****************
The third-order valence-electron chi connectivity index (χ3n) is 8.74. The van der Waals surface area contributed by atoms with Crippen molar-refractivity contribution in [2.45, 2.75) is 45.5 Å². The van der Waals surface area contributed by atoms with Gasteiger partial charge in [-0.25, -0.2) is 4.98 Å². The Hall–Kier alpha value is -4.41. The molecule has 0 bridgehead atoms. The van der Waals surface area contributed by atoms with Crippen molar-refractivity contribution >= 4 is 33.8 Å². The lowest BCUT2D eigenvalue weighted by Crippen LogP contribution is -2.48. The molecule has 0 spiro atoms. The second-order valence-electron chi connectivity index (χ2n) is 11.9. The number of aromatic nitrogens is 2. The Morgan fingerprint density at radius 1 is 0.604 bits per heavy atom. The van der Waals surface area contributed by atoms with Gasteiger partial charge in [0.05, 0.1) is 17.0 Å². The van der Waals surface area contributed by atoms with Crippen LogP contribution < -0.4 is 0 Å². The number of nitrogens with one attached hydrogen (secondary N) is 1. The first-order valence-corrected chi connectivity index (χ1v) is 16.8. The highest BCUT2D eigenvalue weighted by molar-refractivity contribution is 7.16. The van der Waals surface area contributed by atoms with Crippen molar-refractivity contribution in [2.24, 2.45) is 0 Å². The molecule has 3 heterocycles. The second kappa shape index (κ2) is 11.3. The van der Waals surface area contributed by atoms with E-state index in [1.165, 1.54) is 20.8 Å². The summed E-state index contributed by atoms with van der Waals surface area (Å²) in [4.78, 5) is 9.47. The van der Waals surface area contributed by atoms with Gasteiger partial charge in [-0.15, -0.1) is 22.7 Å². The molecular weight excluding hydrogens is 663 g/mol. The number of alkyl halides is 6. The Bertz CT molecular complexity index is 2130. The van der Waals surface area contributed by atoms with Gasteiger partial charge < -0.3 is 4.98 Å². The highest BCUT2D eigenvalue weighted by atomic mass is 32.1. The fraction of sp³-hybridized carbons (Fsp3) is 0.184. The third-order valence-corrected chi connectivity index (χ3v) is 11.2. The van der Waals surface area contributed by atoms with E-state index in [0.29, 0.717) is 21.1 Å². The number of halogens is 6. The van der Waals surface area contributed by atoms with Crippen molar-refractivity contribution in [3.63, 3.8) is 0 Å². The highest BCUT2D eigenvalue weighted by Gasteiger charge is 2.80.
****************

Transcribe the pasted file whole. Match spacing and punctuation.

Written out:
The third-order valence-electron chi connectivity index (χ3n) is 8.74. The van der Waals surface area contributed by atoms with Crippen molar-refractivity contribution in [2.45, 2.75) is 45.5 Å². The van der Waals surface area contributed by atoms with Gasteiger partial charge in [-0.25, -0.2) is 4.98 Å². The Hall–Kier alpha value is -4.41. The molecule has 0 bridgehead atoms. The van der Waals surface area contributed by atoms with Crippen molar-refractivity contribution >= 4 is 33.8 Å². The lowest BCUT2D eigenvalue weighted by Crippen LogP contribution is -2.48. The molecule has 0 spiro atoms. The second-order valence-electron chi connectivity index (χ2n) is 11.9. The number of aromatic nitrogens is 2. The Morgan fingerprint density at radius 1 is 0.604 bits per heavy atom. The van der Waals surface area contributed by atoms with Gasteiger partial charge in [0.05, 0.1) is 17.0 Å². The van der Waals surface area contributed by atoms with Crippen LogP contribution < -0.4 is 0 Å². The number of nitrogens with one attached hydrogen (secondary N) is 1. The first-order valence-corrected chi connectivity index (χ1v) is 16.8. The highest BCUT2D eigenvalue weighted by molar-refractivity contribution is 7.16. The van der Waals surface area contributed by atoms with Crippen molar-refractivity contribution in [2.24, 2.45) is 0 Å². The molecule has 3 heterocycles. The second kappa shape index (κ2) is 11.3. The van der Waals surface area contributed by atoms with E-state index in [1.165, 1.54) is 20.8 Å². The summed E-state index contributed by atoms with van der Waals surface area (Å²) in [4.78, 5) is 9.47. The van der Waals surface area contributed by atoms with Gasteiger partial charge in [-0.15, -0.1) is 22.7 Å². The molecular weight excluding hydrogens is 663 g/mol. The number of alkyl halides is 6. The Bertz CT molecular complexity index is 2130. The van der Waals surface area contributed by atoms with Gasteiger partial charge < -0.3 is 4.98 Å². The highest BCUT2D eigenvalue weighted by atomic mass is 32.1. The fraction of sp³-hybridized carbons (Fsp3) is 0.184. The third-order valence-corrected chi connectivity index (χ3v) is 11.2. The van der Waals surface area contributed by atoms with E-state index in [0.29, 0.717) is 21.1 Å². The number of halogens is 6. The van der Waals surface area contributed by atoms with Crippen molar-refractivity contribution in [3.63, 3.8) is 0 Å². The highest BCUT2D eigenvalue weighted by Gasteiger charge is 2.80.